Our new Ruleset feature looks like this, and is available for any ruleset type, blacklist or whitelist:
No YouTube account login required. YouTube offers opt-in restriction mode by logged-in accounts, which can easily be circumvented by launching a different browser, or by using new incognito/private window. However, when this setting is used on a DNSthingy service, it cannot be bypassed. Attempts to do so will look like this:
Restricted Mode is enabled by your network administrator.
Here’s an example of a common YouTube search today and how the results vary by filtering level options:
|Searching "Miley Cyrus"||Unfiltered||Moderate||Strict||Blocked|
|Search results||10 Million+||7 Million+||500,000||None|
|(all)||(some filtered out)||~95% filtered out!|
In addition, both moderate and strict modes filter out comments which is most often requested by our subscriber to suppressed regardless of filtering levels. The comment section will state this:
Restricted Mode has hidden comments for this video.
You might also notice that no matter what the YouTube account settings are at, your DNSthingy is considered a network-level enforcement option, so it overrides your YouTube account.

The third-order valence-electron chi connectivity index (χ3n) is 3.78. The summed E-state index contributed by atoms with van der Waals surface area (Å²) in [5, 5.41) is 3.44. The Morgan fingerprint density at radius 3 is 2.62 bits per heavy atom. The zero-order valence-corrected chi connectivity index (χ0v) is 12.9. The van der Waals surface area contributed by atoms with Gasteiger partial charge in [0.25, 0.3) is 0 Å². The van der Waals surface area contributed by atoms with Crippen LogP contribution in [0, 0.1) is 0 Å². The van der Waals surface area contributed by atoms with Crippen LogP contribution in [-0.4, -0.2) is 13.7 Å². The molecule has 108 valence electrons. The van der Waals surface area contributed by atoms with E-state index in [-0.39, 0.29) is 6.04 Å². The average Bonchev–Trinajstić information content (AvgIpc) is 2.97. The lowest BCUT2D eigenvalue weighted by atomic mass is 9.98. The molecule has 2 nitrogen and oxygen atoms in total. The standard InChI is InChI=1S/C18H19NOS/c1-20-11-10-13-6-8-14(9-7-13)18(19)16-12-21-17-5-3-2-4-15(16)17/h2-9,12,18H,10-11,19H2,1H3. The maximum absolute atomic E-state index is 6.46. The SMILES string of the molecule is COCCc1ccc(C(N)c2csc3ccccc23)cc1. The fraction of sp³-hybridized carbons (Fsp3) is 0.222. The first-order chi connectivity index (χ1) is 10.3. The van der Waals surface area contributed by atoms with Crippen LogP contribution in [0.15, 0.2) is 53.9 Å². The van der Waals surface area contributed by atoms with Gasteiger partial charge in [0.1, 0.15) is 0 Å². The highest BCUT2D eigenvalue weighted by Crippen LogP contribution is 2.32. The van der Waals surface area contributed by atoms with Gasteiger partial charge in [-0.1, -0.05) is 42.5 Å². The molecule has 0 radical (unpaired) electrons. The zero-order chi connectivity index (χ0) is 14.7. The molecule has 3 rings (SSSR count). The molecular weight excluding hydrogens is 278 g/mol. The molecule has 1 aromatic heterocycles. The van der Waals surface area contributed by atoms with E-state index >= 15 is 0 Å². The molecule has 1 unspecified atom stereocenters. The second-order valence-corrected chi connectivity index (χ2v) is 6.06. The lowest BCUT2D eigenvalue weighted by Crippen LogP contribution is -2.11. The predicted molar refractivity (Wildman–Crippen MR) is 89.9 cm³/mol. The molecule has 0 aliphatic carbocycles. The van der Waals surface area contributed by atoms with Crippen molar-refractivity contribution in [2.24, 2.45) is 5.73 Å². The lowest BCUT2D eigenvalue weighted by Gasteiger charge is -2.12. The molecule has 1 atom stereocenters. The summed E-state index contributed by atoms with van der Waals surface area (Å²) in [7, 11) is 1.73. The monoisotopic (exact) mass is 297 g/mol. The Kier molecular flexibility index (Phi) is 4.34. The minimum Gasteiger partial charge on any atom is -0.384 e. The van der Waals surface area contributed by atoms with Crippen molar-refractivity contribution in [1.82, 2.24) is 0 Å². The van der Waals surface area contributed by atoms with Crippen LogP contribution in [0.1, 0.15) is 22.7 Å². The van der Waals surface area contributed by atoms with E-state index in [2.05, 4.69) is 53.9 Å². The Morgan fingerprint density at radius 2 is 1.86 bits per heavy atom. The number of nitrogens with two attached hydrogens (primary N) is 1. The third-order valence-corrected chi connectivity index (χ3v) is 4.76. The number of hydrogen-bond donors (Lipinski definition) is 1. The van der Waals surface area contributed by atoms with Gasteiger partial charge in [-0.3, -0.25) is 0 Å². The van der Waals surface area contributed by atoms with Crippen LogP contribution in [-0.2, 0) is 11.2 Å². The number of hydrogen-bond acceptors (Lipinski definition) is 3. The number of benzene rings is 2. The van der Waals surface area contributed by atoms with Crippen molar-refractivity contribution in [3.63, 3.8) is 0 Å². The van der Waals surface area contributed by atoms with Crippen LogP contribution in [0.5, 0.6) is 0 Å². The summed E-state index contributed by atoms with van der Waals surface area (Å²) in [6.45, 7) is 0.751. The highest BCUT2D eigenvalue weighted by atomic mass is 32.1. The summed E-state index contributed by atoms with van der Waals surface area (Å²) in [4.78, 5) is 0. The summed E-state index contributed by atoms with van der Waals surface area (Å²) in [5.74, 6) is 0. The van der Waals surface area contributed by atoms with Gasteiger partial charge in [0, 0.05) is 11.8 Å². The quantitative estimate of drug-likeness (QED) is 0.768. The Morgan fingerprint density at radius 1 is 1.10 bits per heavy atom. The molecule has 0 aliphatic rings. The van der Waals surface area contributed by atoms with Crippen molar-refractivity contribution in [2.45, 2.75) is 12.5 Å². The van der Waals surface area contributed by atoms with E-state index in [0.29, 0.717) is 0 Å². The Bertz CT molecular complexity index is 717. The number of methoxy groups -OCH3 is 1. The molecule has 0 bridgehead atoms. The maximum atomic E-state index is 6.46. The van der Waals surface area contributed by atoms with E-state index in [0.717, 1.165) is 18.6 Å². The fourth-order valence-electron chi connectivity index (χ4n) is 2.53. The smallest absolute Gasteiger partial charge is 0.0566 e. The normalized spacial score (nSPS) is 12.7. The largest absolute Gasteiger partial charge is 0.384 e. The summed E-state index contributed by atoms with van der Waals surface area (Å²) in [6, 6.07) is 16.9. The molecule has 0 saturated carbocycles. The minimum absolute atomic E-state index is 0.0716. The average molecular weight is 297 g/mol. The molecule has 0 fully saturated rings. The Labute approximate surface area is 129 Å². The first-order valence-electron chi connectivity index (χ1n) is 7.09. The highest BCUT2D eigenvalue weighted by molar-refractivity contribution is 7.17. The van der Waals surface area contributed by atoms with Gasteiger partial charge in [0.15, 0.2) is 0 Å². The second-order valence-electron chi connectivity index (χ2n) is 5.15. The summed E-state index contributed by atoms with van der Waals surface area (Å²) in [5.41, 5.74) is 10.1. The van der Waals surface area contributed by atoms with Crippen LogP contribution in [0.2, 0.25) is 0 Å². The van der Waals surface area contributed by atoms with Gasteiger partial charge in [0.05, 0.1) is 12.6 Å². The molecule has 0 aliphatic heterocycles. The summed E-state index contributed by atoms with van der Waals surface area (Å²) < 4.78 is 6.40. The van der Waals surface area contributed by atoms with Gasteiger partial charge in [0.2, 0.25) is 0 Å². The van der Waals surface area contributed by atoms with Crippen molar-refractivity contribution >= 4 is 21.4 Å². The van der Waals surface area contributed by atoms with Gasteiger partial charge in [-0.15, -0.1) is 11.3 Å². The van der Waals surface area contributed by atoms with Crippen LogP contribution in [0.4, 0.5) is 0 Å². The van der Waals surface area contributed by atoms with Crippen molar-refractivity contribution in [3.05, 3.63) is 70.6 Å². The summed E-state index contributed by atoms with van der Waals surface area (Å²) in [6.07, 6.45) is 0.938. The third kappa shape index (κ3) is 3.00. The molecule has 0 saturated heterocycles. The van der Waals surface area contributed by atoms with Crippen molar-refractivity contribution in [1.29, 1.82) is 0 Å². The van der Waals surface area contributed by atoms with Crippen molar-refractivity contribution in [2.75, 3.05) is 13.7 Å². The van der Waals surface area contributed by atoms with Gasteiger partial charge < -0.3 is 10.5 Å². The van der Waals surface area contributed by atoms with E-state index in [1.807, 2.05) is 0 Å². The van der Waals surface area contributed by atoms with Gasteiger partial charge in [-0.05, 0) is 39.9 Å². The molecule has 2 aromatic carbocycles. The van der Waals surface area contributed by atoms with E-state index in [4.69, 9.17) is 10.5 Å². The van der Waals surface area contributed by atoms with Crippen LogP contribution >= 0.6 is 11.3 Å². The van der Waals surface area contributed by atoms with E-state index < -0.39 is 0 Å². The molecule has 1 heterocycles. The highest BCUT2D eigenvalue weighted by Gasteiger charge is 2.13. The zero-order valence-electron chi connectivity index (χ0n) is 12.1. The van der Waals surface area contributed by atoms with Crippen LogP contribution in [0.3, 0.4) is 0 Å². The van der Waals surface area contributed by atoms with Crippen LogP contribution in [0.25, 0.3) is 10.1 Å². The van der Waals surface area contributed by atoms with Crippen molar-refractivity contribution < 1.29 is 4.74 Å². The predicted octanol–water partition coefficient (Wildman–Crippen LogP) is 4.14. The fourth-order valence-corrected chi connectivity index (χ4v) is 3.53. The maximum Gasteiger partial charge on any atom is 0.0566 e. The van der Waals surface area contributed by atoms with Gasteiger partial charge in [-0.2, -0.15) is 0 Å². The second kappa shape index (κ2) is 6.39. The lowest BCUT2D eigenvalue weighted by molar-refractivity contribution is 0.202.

When using network-level enforcement of filtering options, it doesn’t matter how YouTube is watched, as all of these are covered:
- YouTube app on mobile
- YouTube via browser on mobile
- YouTube via desktop browser
- YouTube via incognito/private window
- YouTube embedded on a website/blog post
And finally, you can set different rulesets for different devices. Our solution is the only one in existence that can offer network-level enforcement options with different settings per device or group of devices. Here’s how our subscribers typically use it:
|Role||Forced YouTube Safety Mode|
|Parents/Business Owners||Off (with optional account-level opt-in, but note it is easy to circumvent)|
|Children 12 and under||Strict (or, if necessary, it can be blocked entirely on a blacklist)|